Cocktail of the Week: A Peach & Lavender Whisky Sour for Whisky Sour Day

Conceived on the high seas, forged in port taverns across the globe, and crafted behind the glossy sticks of cocktail bars, the humble whisky sour is the epitome of a “classic”. As world Whisky Sour Day approaches on August 25th, we thought we’d celebrate with our favourite riffs on the beloved cocktail, and delve deep into the tale behind the icon. We like to start all history lessons with a drink, so grab your whisky and shaker, and let’s get cracking!

Whisky sour recipe card

Tasty, right? Okay, now time for the learning! The whisky sour traces its origin back to 17th century sailors (honestly, with the amount of liquor they reportedly consumed, we’re surprised any sailing took place). As water was scarce — and morale arguably scarcer — during lengthy stints at sea, sailors were provided with spirit rations. To stave off scurvy, they also had citrus; eventually, it found its way into the liquor cups. To make the serve more palatable, sailors added sugar and water. Behold the first cocktails! Much like “grog” formed the basis of the earliest daiquiris (rum, lime, sugar), the blend of whisk(e)y and citrus made for a rudimentary whisky sour. 

Sailors were very much the “drinkfluencers” of their day — they took their imbibing habits directly into taverns and punch houses, where sips were developed into something more salable. From there, patrons spread their favourite drink recipes across colonies, making their way into more reputable drinking establishments. 

Whiskey sour on white countertop, shot from above with blurred bottles in the background

Jerry Thomas, often considered the founding forefather of mixology, detailed a whisky sour recipe using Bourbon or rye whisky as the base spirit in his 1862 seminal book How to Mix Drinks. His recipe called for an entire ‘wine glass’ of Bourbon, the juice of half a lemon, and powdered white sugar dissolved into Apollinaris seltzer-water. The serving suggestion was to garnish with an ‘ornament of berries.’ It appeared several years later in Wisconsin newspaper, The Waukesha Plains Dealer, suggesting America had adopted the drink as a staple. Riffs like the New York Sour, which features a red wine float, began to pop up in the 1880s (ironically, this one was made in Chicago).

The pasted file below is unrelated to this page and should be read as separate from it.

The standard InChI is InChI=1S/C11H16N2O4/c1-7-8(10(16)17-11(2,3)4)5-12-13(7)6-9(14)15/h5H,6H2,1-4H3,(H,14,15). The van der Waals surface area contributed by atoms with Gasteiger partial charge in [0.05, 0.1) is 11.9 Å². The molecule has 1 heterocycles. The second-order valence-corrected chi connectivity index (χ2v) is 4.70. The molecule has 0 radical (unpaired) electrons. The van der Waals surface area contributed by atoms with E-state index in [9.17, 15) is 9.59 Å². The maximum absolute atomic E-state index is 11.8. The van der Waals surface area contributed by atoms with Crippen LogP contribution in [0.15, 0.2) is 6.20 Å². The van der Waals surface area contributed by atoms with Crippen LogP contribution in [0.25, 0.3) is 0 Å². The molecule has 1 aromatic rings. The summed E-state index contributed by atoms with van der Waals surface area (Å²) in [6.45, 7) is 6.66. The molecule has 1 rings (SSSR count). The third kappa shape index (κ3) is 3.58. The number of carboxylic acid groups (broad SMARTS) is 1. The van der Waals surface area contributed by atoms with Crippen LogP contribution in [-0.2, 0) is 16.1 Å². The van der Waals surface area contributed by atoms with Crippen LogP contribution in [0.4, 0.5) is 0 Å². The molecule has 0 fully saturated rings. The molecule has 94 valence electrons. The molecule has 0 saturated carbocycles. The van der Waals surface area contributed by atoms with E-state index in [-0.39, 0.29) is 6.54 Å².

So, who added the egg white? Good question. While a foaming agent is considered part of the ‘classic’ whisky sour nowadays, there isn’t an official record of its origins. However, an egg appears in the 1887 edition of Thomas’ bartending bible. Eggs had been making their way into cocktails since the 17th century, with the first flip recipe appears to originate from the English tradition of Wassailing, or Christmas carolling. Revellers would drink a mix of cream, mulled ale, cloves, roasted apples, nutmeg, sugar, ginger and a whole egg. While that sounds like… a lot, we’re determined not to knock anything until we’ve tried it! 

“Flip” drinks, cocktails that use a whole egg for body and texture, likely inspired the whisky sour’s inclusion of a simple egg white. The latter imparts far less richness, but still adds structure and a pleasing lather. To get nerdy for a moment, an egg white cocktail works similarly to a meringue; shaking (rather than whisking) loosens the tight proteins, adding bubbles to create a foam. These days, bartenders increase the frothiness of a cocktail by double shaking it with egg whites: first, without ice (dry shake) to add air, then with ice (wet shake) to dilute and chill the drink. 

A modern day whisky sour is typically served in a coupe glass, then garnished with orange peel and a marashino cherry (a call back to Thomas’ ornamental berries perhaps?). Some bartenders choose to build their cocktail over a large king cube in a rocks glass to bolster the appearance, length, and chill of their drink — much to the dismay of whisky sour purists, who declare the king cube ‘wrong.’ But hey, what’s really ‘right’ when it comes to cocktails? As you can see from the whisky sour’s history, consumer-loved riffs developed the narrative of the drink, taking it from a quick swill on the windswept decks of a ship to one of the most ordered cocktails of all time. However you want to enjoy your sour, you go ahead and do you — just make sure your base spirit is of a high quality. Ain’t nobody got time for bad whisky. Cheers!